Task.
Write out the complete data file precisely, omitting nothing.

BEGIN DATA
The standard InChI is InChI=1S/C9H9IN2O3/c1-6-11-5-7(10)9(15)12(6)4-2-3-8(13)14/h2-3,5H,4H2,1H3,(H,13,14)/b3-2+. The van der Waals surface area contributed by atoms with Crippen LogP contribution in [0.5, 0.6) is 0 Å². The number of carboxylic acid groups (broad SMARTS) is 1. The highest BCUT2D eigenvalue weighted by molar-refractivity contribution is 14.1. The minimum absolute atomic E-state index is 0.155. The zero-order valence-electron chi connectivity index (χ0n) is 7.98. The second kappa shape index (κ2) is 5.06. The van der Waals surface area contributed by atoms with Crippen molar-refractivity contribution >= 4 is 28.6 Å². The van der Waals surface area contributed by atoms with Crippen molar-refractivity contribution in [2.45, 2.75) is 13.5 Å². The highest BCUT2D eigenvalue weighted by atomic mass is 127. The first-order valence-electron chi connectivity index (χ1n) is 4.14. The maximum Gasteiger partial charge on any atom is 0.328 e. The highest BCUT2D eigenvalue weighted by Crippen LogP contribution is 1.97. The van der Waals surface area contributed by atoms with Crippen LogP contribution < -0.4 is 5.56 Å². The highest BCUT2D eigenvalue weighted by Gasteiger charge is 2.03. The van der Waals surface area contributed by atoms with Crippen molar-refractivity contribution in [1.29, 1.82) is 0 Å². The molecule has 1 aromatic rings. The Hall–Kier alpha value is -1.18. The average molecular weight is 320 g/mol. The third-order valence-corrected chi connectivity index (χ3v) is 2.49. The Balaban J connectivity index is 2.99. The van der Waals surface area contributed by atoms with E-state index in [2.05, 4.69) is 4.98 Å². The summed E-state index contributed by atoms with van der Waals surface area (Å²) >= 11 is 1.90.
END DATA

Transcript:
The standard InChI is InChI=1S/C9H9IN2O3/c1-6-11-5-7(10)9(15)12(6)4-2-3-8(13)14/h2-3,5H,4H2,1H3,(H,13,14)/b3-2+. The van der Waals surface area contributed by atoms with Crippen LogP contribution in [0.5, 0.6) is 0 Å². The number of carboxylic acid groups (broad SMARTS) is 1. The highest BCUT2D eigenvalue weighted by molar-refractivity contribution is 14.1. The minimum absolute atomic E-state index is 0.155. The zero-order valence-electron chi connectivity index (χ0n) is 7.98. The second kappa shape index (κ2) is 5.06. The van der Waals surface area contributed by atoms with Crippen molar-refractivity contribution >= 4 is 28.6 Å². The van der Waals surface area contributed by atoms with Crippen molar-refractivity contribution in [2.45, 2.75) is 13.5 Å². The highest BCUT2D eigenvalue weighted by atomic mass is 127. The first-order valence-electron chi connectivity index (χ1n) is 4.14. The maximum Gasteiger partial charge on any atom is 0.328 e. The highest BCUT2D eigenvalue weighted by Crippen LogP contribution is 1.97. The van der Waals surface area contributed by atoms with Crippen LogP contribution < -0.4 is 5.56 Å². The highest BCUT2D eigenvalue weighted by Gasteiger charge is 2.03. The van der Waals surface area contributed by atoms with Crippen molar-refractivity contribution in [1.29, 1.82) is 0 Å². The molecule has 1 aromatic rings. The Hall–Kier alpha value is -1.18. The average molecular weight is 320 g/mol. The third-order valence-corrected chi connectivity index (χ3v) is 2.49. The Balaban J connectivity index is 2.99. The van der Waals surface area contributed by atoms with E-state index in [2.05, 4.69) is 4.98 Å². The summed E-state index contributed by atoms with van der Waals surface area (Å²) >= 11 is 1.90.